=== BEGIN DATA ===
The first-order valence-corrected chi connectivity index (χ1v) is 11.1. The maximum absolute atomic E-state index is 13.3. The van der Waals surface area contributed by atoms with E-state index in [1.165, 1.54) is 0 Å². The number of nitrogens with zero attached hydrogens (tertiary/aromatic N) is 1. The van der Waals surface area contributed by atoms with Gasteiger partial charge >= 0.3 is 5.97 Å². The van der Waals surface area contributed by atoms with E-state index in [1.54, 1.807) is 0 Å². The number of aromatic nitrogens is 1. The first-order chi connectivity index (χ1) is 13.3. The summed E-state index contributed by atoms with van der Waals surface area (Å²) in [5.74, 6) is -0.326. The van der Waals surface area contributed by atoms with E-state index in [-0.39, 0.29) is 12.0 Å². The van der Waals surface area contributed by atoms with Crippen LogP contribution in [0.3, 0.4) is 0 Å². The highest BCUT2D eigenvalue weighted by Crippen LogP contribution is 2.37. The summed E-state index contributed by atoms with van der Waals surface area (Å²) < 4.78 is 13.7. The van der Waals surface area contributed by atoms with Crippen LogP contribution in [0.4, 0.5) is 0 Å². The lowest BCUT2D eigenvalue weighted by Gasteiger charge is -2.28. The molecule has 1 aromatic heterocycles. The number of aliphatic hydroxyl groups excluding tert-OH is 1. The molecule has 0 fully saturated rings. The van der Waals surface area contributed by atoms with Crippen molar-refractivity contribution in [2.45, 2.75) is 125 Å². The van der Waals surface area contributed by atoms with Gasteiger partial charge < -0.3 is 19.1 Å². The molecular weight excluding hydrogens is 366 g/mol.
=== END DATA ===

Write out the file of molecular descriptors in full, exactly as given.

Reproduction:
The first-order valence-corrected chi connectivity index (χ1v) is 11.1. The maximum absolute atomic E-state index is 13.3. The van der Waals surface area contributed by atoms with E-state index in [1.165, 1.54) is 0 Å². The number of nitrogens with zero attached hydrogens (tertiary/aromatic N) is 1. The van der Waals surface area contributed by atoms with Gasteiger partial charge >= 0.3 is 5.97 Å². The van der Waals surface area contributed by atoms with E-state index in [1.54, 1.807) is 0 Å². The number of aromatic nitrogens is 1. The first-order chi connectivity index (χ1) is 13.3. The summed E-state index contributed by atoms with van der Waals surface area (Å²) in [5.74, 6) is -0.326. The van der Waals surface area contributed by atoms with E-state index in [-0.39, 0.29) is 12.0 Å². The van der Waals surface area contributed by atoms with Crippen LogP contribution in [0.3, 0.4) is 0 Å². The highest BCUT2D eigenvalue weighted by Crippen LogP contribution is 2.37. The summed E-state index contributed by atoms with van der Waals surface area (Å²) < 4.78 is 13.7. The van der Waals surface area contributed by atoms with Crippen LogP contribution in [0.4, 0.5) is 0 Å². The lowest BCUT2D eigenvalue weighted by Gasteiger charge is -2.28. The molecule has 1 aromatic heterocycles. The number of aliphatic hydroxyl groups excluding tert-OH is 1. The molecule has 0 fully saturated rings. The van der Waals surface area contributed by atoms with Crippen molar-refractivity contribution in [2.45, 2.75) is 125 Å². The van der Waals surface area contributed by atoms with Gasteiger partial charge < -0.3 is 19.1 Å². The molecular weight excluding hydrogens is 366 g/mol.